Cohen noted that no lawyer learns to try cases in law school—like any other skill, it is best learned in practice. “The time to start training other lawyers is now, because virtually all of the highly experienced litigators are being double- or triple-booked by the court system,” she continued. “We will have no choice but to train others to meet the demands of the dockets. Allowing younger lawyers to watch cases, try parts of or whole cases is the only way that we can successfully attack the backlog of cases we have.”

Closer collaboration within the defense bar is one approach that would be highly beneficial for all MPL stakeholders, Cridland said. “If there is one thing the MPL defense bar could learn from the plaintiffs’ bar, it is how they communicate. They have an amazing network involving sharing approaches and strategies because they know that a rising tide lifts all boats. I think that if we could get better at communicating and collaborating, we could take much better advantage of the remarkable brain trust we have on the insurance side, reinsurance side, and the defense attorney side.”

For Kats-Chalfant, adaptability from the carrier and defense attorney perspective means guiding healthcare providers through whatever storms arise. “Our job, in a changing environment, especially in an emergency situation or some sort of unexpected event, is to keep a clear head, keep cool, stay in control, and provide direction and support to our clients,” she said.

“As long as we remember our obligation to our insureds, our company values, our ethical obligation to our clients and insureds, I think we can come through pretty much anything,” she continued.

 

References
1. “Some 12-Person Jury Trials to Resume in Massachusetts Next Month,” WBUR.com, April 15, 2021, https://www.wbur.org/news/2021/04/15/12-personjury- trials-massachusetts.

Disclaimer:
Peter Cridland’s views are his own, not the opinions of TransRe or its affiliates. Pull Quote: “In the absence of a crystal ball, remaining flexible and adaptable to whatever circumstances arise will serve providers, insurers, and other MPL stakeholders well.”

Halo Effect Equivocal, Experts Believe

Early in the pandemic, healthcare workers were hailed as heroes. One of the biggest questions coming out of the pandemic is whether Americans—specifically those serving as jurors—will remain sympathetic to healthcare providers.

“What I tell my clients is that in most cases there is debatable medical evidence and debatable causation evidence and that the case is going to trial because there is a reasonable dispute,” said David Jones, a member with Hall & Evans Attorneys at Law in Denver, Colorado. “In that trial situation you usually have credible experts with equivocal evidence, so what it really comes down to is how likeable are the parties?

“With everyone who survived the pandemic, will there be more sympathy for those who experienced medical complications and sued because there is more social empathy for human suffering or will juries feel that plaintiffs are complaining about things that aren’t really a big deal in a world where millions of people have just died?” he continued. “We can’t say at this point.”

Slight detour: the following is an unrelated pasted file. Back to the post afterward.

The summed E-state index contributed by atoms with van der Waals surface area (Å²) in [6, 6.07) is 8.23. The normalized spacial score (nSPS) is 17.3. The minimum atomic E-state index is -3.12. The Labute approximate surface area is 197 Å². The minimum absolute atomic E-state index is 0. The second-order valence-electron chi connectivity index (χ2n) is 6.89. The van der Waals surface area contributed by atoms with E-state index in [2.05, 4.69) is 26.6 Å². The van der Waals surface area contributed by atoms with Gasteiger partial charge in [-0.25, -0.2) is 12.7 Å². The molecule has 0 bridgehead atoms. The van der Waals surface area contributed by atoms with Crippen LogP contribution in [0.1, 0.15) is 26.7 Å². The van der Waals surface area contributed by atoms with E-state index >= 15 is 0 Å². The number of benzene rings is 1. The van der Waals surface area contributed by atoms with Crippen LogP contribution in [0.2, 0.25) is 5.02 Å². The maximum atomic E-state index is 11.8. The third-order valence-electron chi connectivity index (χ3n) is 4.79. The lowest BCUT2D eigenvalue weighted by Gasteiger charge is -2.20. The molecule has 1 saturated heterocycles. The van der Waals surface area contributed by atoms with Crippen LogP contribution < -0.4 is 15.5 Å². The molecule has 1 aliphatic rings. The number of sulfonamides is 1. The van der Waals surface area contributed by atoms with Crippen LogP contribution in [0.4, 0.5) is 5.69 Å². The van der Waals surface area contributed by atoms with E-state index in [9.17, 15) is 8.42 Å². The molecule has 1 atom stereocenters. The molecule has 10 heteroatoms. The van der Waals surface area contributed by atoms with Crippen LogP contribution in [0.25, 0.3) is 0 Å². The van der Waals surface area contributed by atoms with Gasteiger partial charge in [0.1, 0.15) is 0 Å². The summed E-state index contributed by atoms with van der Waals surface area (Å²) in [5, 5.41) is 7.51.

A halo effect is likely to continue for frontline healthcare providers, said Lee Livingston, a plaintiff’s attorney and partner with Michie Hamlett in Charlottesville, Virginia. “If you have a COVID-related case that involves a healthcare worker who was on the front lines, in critical care or in the ER, and that can come into evidence and it is relevant in any way, I think it will benefit those providers. If the case isn’t about COVID, probably not so much.”

Like Jones, Livingston noted that the empathy factor could cut the other way in that juries may be more sympathetic to victims with significant damages but less sympathetic to those with more minor injuries. “A mentor of mine used to say that you need three things for a good medical malpractice or personal injury case in general—damages, damages, and damages. Empathy can sometimes work in reverse if you bring in someone who the jury doesn’t believe is seriously hurt.”

Peter Cridland, Vice President, Medical Professional Liability with TransRe, is not convinced that the halo effect will be as helpful to the defense as some hope. “I’d love to see a little more empathy in our society in general and certainly in juries, but it’s an open question as to whether that is more beneficial to medical providers or injured parties,” he said. “It can be something useful for us but can be twisted by the other side if there’s been a bad outcome.” Anger is an emotion that definitely has been heightened during COVID, Cridland noted, which can play into a plaintiff attorney’s reptile strategy. “Whether people are actually angry at the government, or angry at the circumstances in general, the plaintiffs’ bar will work to misdirect or redirect it towards defendants in medical professional liability cases, which plays right into their hands,” he said. “I think this is something that we will definitely have to monitor as part of our post-COVID litigation defense strategies.”

Disclaimer:
Peter Cridland’s views are his own, not the opinions of TransRe or its affiliates.

 


 

   
 


Amy Buttell is the editor of Inside Medical Liability.